A Beginner’s Guide to Apache Druid

Beginners Guide to Apache Druid

Apache Druid is a stream-native, cloud-native, analytics database, designed to be used in situations where real-time analytics queries and ingest really matter.

Knoldus states that Apache Druid is a high-performance columnar data storage system that can be used to execute real-time analytics on a massive data set. 

Druid has been utilized by large companies such as Airbnb and Netflix because it scales well. Companies can easily manage real-time data input, update their database, and create output in the blink of an eye. 

As someone new to Apache Druid Architecture, understanding the basic building blocks is the first step in utilizing this analytics database. As such, this article hopes to offer insight into what Apache Druid does differently, and how it does it.


How Does Apache Druid Work?

As Towards Data Science reports, Druid is the intersection of OLAP databases, Timeseries databases, and search systems. At its heart, Druid utilizes different types of nodes, and each one is designed to handle a specific part of the system’s processing. 

The cluster of nodes forms the druid system. These nodes may exist on a single machine or they can be distributed throughout dozens or even hundreds of linked systems. Druid has four distinct types of notes that work together:

  • Real-time Nodes: These perform the functions of real-time querying and storing the results in a columnar fashion on a buffer, enabling fast results for the query.
  • Historical Nodes: These utilize the information produced by the real-time nodes, serving them for other processes. They aren’t aware of other nodes, and so a failure in a single node doesn’t impact the others.
  • Broker Nodes: These nodes handle sending queries to historical and real-time nodes. They are also responsible for aggregating the data that historical and real-time nodes produce.
  • Coordinator Nodes: These interact specifically with historical nodes, informing them of when data is outdated and when they need to reload from the source. They can also serve as redundant backup points.


Why is Druid so Good at Real-time Analytics?

Druid is very fast in how it delivers results to users. Druid’s processing speed was benchmarked by Xavier Léauté and promoted by Apache, showing how it outperformed SQL queries significantly on a large data set. The reason Druid is so good for real-time analytics boils down to a few key elements of the system.

Column-Oriented Data Storage

Data stored in columns is usually more efficient for compression ratios. Additionally, Druid doesn’t need to load all the columns to perform a query. At any point in time, a query will only need to access a single column of information, shortening the load time. String columns are even further compressed using LZF compression techniques.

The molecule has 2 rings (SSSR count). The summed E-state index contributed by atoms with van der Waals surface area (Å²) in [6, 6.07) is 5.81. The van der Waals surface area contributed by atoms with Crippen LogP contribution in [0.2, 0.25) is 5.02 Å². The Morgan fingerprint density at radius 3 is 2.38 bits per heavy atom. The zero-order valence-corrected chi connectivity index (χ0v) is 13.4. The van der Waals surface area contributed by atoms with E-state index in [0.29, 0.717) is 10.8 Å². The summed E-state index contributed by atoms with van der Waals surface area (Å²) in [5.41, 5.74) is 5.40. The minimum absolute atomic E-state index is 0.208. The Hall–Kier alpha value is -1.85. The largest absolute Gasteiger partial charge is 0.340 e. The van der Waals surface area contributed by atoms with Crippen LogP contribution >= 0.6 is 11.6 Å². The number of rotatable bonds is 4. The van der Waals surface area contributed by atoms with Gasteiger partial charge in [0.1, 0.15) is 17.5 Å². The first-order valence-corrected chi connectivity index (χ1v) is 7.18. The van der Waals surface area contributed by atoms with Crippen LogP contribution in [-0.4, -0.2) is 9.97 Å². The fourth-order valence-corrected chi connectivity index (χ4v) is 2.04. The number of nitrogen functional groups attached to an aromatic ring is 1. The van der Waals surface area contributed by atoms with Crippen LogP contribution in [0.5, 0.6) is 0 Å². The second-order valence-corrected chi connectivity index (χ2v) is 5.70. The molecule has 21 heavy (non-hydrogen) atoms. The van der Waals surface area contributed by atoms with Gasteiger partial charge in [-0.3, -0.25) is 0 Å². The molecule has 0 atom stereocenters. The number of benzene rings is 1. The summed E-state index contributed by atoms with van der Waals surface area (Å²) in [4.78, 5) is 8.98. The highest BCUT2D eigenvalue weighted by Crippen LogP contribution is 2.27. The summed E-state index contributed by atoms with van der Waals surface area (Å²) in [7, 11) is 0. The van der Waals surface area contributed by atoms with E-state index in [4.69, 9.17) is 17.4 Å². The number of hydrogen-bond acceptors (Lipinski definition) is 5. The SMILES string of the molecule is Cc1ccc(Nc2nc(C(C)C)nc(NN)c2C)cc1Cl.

Estimation of Cardinality

Cardinality estimates are a problem with larger data sets. Druid overcomes this by using the HyperLogLog algorithm. As stated by Flajolet et al. in the Conference on Analysis of Algorithms in 2007, the algorithm produces an estimation for the cardinality with approximately 97% of accuracy. 

The functionality offered by the HyperLogLog algorithm means that sites can get a real-time estimate for the number of users that are online at any point in time.

Caching and Load Balancing

Broker nodes maintain a pre-segment cache of previously executed queries which they can return when needed, once the data set doesn’t change. Historical and real-time nodes also perform caching to increase the speed of scans. 

Coordinator nodes work to distribute segments among historical nodes, so there isn’t an imbalance. Multiple historic nodes can then serve several queries instead of burdening a single node with all the processing.

Partitioning Based on Time

Timestamps are a significant part of Druid’s performance efficiency. The system can sort data according to timestamps, and so older data can be broken down into months, weeks, and days. Timestamps sorting further enables the system to speed up its writing to disk since it can safely ignore older data as a non-priority. Partitioning can also aid in replicating and distributing segments more efficiently.

Unnecessary Scanning Avoided

By having an indexed list of the locations that a particular value occurs, Druid can limit its selection to only the records in which the value is present. The use of this reference table makes accessing the data within the system much more efficient. 

Unlike a relational database, there is no need to search through every single row and column to locate the search term. Druid can access the locations directly and pull the data without having to search through redundant records unnecessarily.

When Should a Business Use Druid?

Apache Druid is an excellent distributed data store for real-time analytics, but there are situations where relational databases may be more useful. Searching through a data set using a primary key to update a record is better with traditional database systems. Druid doesn’t handle real-time updating, as those jobs happen in the background batches.

If speed isn’t a concern in your business analytics,  Apache Druid might not be a proper fit for you. Druid is a solution to the problem of real-time data analytics and processing massive stores of data quickly and efficiently. 

The system can scale with the growth of the business seamlessly, meaning that there is less need for upgrading those systems. 

Related Posts

Share on facebook
Share on twitter
Share on linkedin
Share on reddit
Share on pinterest